Three immigrant stories that illustrate what makes our country great.
There’s something Haley Barbour reminded me of called the Gate Rule. The former Mississippi governor said it’s the first thing you should think of when you think about immigration. People are either lined up at the gate trying to get out of a country, or lined up trying to get in.
It says something about the health of a nation when they’re lined up to get in, as they are, still, with America. It says, of course, that compared with a lot of the rest of the world, America’s economy isn’t in such bad shape. But it says more than that. People don’t want to come to a place when they know they’ll be treated badly. They don’t want to call your home their home unless they know you’ll make room for them in more than economic ways.
And so this July 4, a small tribute to American friendliness, openness, and lack of—what to call it? The old hatreds. They dissipate here. In Ireland, Catholics and Protestants could be at each other’s throats for centuries, but the minute they moved here, they were in the Kiwanis Club together. The Mideast is a cauldron, but when its residents move here, they wind up on the same PTA committee. It sounds sentimental, but this is part of the magic of America, and the world still knows it even if we, in our arguments, especially about immigration, forget.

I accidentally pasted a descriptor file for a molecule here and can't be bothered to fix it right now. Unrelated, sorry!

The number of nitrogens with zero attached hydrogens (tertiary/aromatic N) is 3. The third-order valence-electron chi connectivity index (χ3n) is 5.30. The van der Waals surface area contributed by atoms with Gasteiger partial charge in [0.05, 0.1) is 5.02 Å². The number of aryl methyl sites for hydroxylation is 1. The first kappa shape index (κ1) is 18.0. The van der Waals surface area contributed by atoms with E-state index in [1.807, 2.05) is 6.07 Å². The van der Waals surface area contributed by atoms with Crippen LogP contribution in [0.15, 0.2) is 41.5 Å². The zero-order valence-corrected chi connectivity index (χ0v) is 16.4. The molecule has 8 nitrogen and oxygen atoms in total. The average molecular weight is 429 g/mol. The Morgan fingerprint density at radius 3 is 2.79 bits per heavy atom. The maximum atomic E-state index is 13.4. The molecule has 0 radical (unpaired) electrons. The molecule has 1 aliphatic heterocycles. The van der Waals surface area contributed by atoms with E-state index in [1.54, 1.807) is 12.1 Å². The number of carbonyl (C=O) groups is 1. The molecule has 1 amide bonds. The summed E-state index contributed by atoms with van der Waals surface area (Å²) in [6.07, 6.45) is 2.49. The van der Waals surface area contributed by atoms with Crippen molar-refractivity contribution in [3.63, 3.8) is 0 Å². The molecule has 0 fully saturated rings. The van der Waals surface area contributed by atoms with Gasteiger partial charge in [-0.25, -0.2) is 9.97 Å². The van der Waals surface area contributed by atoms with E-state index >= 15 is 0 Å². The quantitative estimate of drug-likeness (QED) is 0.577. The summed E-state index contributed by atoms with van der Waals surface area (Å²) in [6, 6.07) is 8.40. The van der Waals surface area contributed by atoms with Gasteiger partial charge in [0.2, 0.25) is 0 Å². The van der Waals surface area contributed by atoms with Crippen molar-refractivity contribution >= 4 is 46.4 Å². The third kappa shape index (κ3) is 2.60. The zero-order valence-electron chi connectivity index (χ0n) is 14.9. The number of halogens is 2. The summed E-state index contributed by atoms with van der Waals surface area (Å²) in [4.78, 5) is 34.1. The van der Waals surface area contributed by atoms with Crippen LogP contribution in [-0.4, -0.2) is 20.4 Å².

So, three stories of American friendliness, openness and lack of the old hatreds.